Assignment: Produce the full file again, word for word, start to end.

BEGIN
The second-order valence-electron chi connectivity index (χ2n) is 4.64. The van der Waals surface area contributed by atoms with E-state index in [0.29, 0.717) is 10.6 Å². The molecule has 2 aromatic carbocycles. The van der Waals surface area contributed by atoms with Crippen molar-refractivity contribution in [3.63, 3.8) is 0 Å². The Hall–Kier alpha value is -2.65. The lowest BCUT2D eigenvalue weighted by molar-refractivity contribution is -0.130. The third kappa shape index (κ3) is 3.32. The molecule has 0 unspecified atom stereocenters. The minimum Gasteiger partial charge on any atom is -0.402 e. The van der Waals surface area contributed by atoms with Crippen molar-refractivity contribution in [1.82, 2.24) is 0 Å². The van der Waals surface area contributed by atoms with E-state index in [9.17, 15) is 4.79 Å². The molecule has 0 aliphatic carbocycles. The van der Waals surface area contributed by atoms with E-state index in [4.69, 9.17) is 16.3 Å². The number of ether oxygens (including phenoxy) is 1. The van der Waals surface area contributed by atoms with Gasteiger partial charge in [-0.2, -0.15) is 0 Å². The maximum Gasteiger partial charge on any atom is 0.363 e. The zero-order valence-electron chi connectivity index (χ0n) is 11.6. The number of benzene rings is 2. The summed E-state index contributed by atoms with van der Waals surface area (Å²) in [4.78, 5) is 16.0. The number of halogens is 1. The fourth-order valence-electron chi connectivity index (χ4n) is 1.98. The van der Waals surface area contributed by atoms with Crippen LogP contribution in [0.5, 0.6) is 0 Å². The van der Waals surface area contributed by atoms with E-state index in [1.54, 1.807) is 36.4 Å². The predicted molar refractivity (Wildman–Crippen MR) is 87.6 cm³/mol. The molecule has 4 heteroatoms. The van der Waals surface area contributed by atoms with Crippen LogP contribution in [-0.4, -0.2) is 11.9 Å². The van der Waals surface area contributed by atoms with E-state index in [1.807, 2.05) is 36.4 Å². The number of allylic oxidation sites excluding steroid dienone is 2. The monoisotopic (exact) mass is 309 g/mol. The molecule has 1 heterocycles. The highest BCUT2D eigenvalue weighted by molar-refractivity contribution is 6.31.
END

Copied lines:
The second-order valence-electron chi connectivity index (χ2n) is 4.64. The van der Waals surface area contributed by atoms with E-state index in [0.29, 0.717) is 10.6 Å². The molecule has 2 aromatic carbocycles. The van der Waals surface area contributed by atoms with Crippen molar-refractivity contribution in [3.63, 3.8) is 0 Å². The Hall–Kier alpha value is -2.65. The lowest BCUT2D eigenvalue weighted by molar-refractivity contribution is -0.130. The third kappa shape index (κ3) is 3.32. The molecule has 0 unspecified atom stereocenters. The minimum Gasteiger partial charge on any atom is -0.402 e. The van der Waals surface area contributed by atoms with Crippen molar-refractivity contribution in [1.82, 2.24) is 0 Å². The van der Waals surface area contributed by atoms with E-state index in [9.17, 15) is 4.79 Å². The molecule has 0 aliphatic carbocycles. The van der Waals surface area contributed by atoms with E-state index in [4.69, 9.17) is 16.3 Å². The number of ether oxygens (including phenoxy) is 1. The van der Waals surface area contributed by atoms with Gasteiger partial charge in [-0.2, -0.15) is 0 Å². The maximum Gasteiger partial charge on any atom is 0.363 e. The zero-order valence-electron chi connectivity index (χ0n) is 11.6. The number of benzene rings is 2. The summed E-state index contributed by atoms with van der Waals surface area (Å²) in [4.78, 5) is 16.0. The number of halogens is 1. The fourth-order valence-electron chi connectivity index (χ4n) is 1.98. The van der Waals surface area contributed by atoms with Crippen LogP contribution in [0.5, 0.6) is 0 Å². The van der Waals surface area contributed by atoms with E-state index in [1.54, 1.807) is 36.4 Å². The predicted molar refractivity (Wildman–Crippen MR) is 87.6 cm³/mol. The molecule has 4 heteroatoms. The van der Waals surface area contributed by atoms with Crippen LogP contribution in [-0.4, -0.2) is 11.9 Å². The van der Waals surface area contributed by atoms with E-state index in [1.807, 2.05) is 36.4 Å². The number of allylic oxidation sites excluding steroid dienone is 2. The monoisotopic (exact) mass is 309 g/mol. The molecule has 1 heterocycles. The highest BCUT2D eigenvalue weighted by molar-refractivity contribution is 6.31.